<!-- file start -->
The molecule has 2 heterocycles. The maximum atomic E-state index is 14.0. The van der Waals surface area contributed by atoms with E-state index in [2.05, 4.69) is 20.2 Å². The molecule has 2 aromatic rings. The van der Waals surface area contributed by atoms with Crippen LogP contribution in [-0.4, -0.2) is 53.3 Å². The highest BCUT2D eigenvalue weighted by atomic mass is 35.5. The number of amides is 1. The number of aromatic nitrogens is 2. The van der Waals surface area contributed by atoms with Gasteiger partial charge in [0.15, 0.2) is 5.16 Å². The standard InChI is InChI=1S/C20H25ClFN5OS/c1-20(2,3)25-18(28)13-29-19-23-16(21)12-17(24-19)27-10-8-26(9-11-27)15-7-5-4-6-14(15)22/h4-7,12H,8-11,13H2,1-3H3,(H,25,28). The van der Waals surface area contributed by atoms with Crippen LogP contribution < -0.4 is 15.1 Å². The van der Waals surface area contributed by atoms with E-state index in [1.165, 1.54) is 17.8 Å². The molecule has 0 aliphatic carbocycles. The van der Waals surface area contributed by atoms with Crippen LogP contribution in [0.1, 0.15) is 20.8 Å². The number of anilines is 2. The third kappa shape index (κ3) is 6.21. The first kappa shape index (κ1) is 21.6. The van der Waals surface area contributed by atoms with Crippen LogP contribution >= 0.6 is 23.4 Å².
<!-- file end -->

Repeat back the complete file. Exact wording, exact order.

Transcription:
The molecule has 2 heterocycles. The maximum atomic E-state index is 14.0. The van der Waals surface area contributed by atoms with E-state index in [2.05, 4.69) is 20.2 Å². The molecule has 2 aromatic rings. The van der Waals surface area contributed by atoms with Crippen LogP contribution in [-0.4, -0.2) is 53.3 Å². The highest BCUT2D eigenvalue weighted by atomic mass is 35.5. The number of amides is 1. The number of aromatic nitrogens is 2. The van der Waals surface area contributed by atoms with Gasteiger partial charge in [0.15, 0.2) is 5.16 Å². The standard InChI is InChI=1S/C20H25ClFN5OS/c1-20(2,3)25-18(28)13-29-19-23-16(21)12-17(24-19)27-10-8-26(9-11-27)15-7-5-4-6-14(15)22/h4-7,12H,8-11,13H2,1-3H3,(H,25,28). The van der Waals surface area contributed by atoms with Crippen LogP contribution < -0.4 is 15.1 Å². The van der Waals surface area contributed by atoms with E-state index in [1.165, 1.54) is 17.8 Å². The molecule has 0 aliphatic carbocycles. The van der Waals surface area contributed by atoms with Crippen LogP contribution in [0.1, 0.15) is 20.8 Å². The number of anilines is 2. The third kappa shape index (κ3) is 6.21. The first kappa shape index (κ1) is 21.6. The van der Waals surface area contributed by atoms with Crippen LogP contribution >= 0.6 is 23.4 Å².